A world where online learning is generalised and ends up replacing other education delivery modes could seriously impact the original purpose of a university. The development of online courses in lieu of university-based teaching also poses a more practical problem for the humanities. More than other university areas, the humanities depend on public funds for teaching students. If students can access online modules for free from Ivy League universities, they may not want to spend tens of thousands on a degree at a traditional university. The hard sciences can seek industry partners for research funding, while the humanities largely depend on government grants. In a system where ‘impact’ is increasingly driving research, this would be the death knell for many departments who would struggle to make a case for the short-term practical relevance of their research in a free-market economy.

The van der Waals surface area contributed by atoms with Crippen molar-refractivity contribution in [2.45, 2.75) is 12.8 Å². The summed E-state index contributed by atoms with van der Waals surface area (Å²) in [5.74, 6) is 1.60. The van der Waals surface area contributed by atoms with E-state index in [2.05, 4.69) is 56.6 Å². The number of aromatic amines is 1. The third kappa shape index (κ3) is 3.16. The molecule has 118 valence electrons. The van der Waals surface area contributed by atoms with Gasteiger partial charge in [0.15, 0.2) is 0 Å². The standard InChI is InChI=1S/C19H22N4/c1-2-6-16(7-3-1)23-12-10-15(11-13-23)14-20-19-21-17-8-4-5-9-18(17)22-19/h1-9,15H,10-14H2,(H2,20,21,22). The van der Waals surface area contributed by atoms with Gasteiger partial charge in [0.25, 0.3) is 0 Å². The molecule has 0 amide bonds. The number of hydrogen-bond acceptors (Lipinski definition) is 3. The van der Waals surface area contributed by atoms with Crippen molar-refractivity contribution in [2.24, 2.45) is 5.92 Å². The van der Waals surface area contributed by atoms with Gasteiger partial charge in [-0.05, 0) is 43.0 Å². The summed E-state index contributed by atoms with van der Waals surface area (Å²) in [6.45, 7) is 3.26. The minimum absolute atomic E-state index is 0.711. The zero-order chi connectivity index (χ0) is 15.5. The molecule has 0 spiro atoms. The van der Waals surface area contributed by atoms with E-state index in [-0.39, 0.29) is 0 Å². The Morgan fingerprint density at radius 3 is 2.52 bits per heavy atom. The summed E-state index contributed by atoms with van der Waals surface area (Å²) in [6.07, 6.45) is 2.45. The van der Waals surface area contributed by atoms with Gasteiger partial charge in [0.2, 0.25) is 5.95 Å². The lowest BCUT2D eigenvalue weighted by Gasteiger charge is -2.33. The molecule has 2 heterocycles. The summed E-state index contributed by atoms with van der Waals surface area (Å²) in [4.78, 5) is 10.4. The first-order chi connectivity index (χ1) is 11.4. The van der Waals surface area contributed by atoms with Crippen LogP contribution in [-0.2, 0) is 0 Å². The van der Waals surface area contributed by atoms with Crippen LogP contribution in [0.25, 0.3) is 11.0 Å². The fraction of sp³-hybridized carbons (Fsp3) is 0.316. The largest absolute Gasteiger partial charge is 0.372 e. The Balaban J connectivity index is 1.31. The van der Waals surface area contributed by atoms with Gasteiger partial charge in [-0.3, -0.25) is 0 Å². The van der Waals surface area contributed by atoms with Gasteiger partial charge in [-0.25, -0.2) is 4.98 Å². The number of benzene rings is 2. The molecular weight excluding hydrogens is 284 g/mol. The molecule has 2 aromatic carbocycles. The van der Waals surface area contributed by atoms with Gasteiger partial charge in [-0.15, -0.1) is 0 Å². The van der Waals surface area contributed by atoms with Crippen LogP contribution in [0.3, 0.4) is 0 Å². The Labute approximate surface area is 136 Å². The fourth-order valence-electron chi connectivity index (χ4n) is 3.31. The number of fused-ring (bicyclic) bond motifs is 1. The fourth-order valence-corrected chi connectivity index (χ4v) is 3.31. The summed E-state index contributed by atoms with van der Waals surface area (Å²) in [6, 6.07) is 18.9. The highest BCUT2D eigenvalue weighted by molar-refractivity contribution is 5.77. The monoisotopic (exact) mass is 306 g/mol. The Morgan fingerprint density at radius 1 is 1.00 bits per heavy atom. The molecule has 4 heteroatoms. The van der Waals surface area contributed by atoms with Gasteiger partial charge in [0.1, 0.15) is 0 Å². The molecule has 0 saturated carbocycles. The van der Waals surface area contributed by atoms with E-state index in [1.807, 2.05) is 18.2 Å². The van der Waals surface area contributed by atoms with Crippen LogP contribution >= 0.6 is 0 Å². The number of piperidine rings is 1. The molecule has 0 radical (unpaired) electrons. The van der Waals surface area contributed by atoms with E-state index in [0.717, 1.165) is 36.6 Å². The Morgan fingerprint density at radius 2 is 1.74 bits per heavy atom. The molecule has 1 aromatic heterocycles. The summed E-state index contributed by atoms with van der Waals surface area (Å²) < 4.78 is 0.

Director at Learning Change Project – Research on society, culture, art, neuroscience, cognition, critical thinking, intelligence, creativity, autopoiesis, self-organization, rhizomes, complexity, systems, networks, leadership, sustainability, thinkers, futures ++
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